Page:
Oxlade-Chamberlain got injured early on in the second period, and struggled on for an admirable period of time – but this just contributed to Arsenal’s lack of energy in the second half. It was unfortunate that both he and Walcott had to depart, because these were the two players offering the most pace with the ball, and most able to attack Mesbah.
The game was a good example of how throwing on more strikers doesn’t automatically lead to more of a goal threat. Maroune Chamakh and Park Chu-Young came on and played high up the pitch, but this allowed Milan more time on the ball in midfield, and they were actually the stronger side late on. It’s difficult to blame Wenger here – three of his available substitutes were defenders, another was a reserve goalkeeper.
However, at one point young attacking midfielder Oguzhan Ozyakup was getting ready to come on – but never appeared, and Wenger seemingly changed his mind. Whether he would have made a difference is debatable (ZM has never seen him play) but if he could run and press, he probably would have been more useful than two static strikers who contributed little.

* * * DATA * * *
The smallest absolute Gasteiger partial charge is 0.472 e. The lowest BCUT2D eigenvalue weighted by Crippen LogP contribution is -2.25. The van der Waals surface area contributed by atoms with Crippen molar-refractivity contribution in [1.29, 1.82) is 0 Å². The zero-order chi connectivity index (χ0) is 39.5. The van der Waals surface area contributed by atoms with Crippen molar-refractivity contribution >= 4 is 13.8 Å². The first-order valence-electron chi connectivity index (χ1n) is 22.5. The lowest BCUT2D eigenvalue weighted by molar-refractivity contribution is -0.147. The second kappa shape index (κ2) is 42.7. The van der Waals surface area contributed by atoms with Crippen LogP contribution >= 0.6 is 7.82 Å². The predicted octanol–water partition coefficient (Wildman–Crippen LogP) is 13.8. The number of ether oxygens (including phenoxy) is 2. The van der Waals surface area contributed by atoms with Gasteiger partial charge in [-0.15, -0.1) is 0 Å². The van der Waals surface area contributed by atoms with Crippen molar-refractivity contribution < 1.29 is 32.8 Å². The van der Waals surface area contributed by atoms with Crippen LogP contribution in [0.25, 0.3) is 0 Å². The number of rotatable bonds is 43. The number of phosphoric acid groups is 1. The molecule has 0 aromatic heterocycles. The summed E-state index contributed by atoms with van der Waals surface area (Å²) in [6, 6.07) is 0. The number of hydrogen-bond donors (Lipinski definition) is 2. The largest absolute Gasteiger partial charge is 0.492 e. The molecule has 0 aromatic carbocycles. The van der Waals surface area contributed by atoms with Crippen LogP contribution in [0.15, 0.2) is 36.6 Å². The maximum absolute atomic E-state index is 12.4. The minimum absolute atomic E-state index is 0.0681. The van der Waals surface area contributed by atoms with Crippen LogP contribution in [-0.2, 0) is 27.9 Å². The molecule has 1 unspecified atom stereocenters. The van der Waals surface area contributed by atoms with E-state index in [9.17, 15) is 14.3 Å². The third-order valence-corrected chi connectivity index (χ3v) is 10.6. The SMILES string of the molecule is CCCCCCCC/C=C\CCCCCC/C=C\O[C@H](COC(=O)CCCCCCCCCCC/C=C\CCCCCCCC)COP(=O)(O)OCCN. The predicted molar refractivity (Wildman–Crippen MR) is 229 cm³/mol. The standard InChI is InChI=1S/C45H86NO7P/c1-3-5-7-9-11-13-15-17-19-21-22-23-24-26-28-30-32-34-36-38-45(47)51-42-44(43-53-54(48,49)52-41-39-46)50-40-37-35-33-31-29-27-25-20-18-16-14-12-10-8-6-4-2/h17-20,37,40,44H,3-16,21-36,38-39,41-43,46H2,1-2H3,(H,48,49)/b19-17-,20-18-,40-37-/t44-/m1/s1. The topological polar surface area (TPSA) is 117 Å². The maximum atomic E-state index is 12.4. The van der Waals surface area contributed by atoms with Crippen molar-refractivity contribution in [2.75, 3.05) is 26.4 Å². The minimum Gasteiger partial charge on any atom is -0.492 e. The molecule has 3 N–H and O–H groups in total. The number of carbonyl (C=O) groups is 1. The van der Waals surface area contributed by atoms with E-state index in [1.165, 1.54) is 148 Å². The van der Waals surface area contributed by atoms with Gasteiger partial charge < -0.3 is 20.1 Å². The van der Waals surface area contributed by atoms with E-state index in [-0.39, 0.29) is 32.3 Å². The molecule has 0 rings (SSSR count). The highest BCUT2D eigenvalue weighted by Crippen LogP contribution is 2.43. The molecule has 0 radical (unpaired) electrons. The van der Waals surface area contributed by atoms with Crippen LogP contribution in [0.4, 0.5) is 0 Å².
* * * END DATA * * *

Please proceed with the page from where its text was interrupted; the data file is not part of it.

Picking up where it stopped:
Milan deserve some credit for their performance late on – Allegri brought on Alberto Aquilani for El Shaarawy, Emanuelson moved to the high tip of the diamond, and Milan were more compact and killed the game well in the second half – they completed much more passes than Arsenal did.
The preview to the tie mentioned “an interesting battle of very different styles”, and how it showed. Both sides were, at different times in this contest, both absolutely superb and dreadful beyond belief. When one got their gameplan right and played to their strengths, the other couldn’t cope. These are completely contrasting sides, which vaguely explains why we had two such extreme matches (with a large slice of pure freak football thrown into the mix).
Looking purely at the two results, the logical conclusion is that Milan maximised their period of dominance (the first leg) for longer. The truth is probably slightly different – Milan were able to fight back in the second half of the second leg and withstand pressure, whereas Arsenal never really got a grip of the away leg.